Richard Olney’s “Simple French Food” is a beautiful book, but written in a bitingly straightforward fashion with no sympathy for your lack of skills.
A few weeks ago, a friend of Ian’s sent him a care package of a dozen Georgia peaches. Wrapped in thin, crinkly sheafs of white paper, nestled in individual foam nooks, the bounty of summer fruit looked just like the emoji, sun-gold, fragrant and chipper in their little homes. Upon opening the package, I couldn’t help myself. In a moment of animal lust, I grabbed one of the plump, floral-perfumed fruit and devoured it over the sink, sticky sweet juice dripping slowly down my chin and neck. Was it peach season then? Is it peach season now? A month ago, Kim Severson of the New York Times wrote a delightful piece on a debate among Southerners and writers about the perfect time to eat a peach: “Kathleen Purvis, the Southern food writer most likely to let you know when you have something wrong, made a peach declaration on Facebook a couple of weeks ago. Peaches, she said, should never be eaten before the Fourth of July.” I love the charm of this easy-to-remember rule, even …
There’s nothing quite like a fragrant bushel of peaches at the Union Square Greenmarket to start the mouthparts salivating. For me, cravings are often triggered by something as simple as smelling these bright, ripe stone fruits from 15 ft. away, when shopping or even eating was the furthest thing from my mind. Even so, I knew immediately: I must eat some peaches, and fast.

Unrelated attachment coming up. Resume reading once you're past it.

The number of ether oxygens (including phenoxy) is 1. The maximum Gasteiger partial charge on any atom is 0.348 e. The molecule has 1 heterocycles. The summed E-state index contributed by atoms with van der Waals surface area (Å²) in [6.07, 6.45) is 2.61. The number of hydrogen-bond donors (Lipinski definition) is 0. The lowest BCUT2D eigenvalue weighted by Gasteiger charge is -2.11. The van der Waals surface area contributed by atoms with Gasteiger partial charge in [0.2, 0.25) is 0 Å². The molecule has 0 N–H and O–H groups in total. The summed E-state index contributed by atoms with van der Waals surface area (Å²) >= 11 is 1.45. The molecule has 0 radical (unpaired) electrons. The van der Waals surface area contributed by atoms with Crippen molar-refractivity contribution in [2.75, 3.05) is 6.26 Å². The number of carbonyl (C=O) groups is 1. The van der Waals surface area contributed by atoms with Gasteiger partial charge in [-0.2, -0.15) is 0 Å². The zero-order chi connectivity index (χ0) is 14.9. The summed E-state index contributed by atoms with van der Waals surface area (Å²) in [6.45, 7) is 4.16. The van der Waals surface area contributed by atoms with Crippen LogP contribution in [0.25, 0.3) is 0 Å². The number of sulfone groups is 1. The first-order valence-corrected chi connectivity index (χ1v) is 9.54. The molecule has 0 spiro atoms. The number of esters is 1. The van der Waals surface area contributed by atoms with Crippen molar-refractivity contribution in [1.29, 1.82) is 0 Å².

I live in Manhattan, where life ain’t cheap. Master of the obvious, right? While I love keeping quality ingredients in my apartment, sometimes I have to *gasp* buy precooked, frozen stuff to eat, because A) I don’t have time and B) it’s cheaper. Lest I be accused of some Sandra Lee “Semi-homemade” BS, let’s come out and say: whatever, yo. I can’t afford to eat sustainably, locally, trendily all of the time. It’s too hard. It’s too expensive. It takes too much damn time.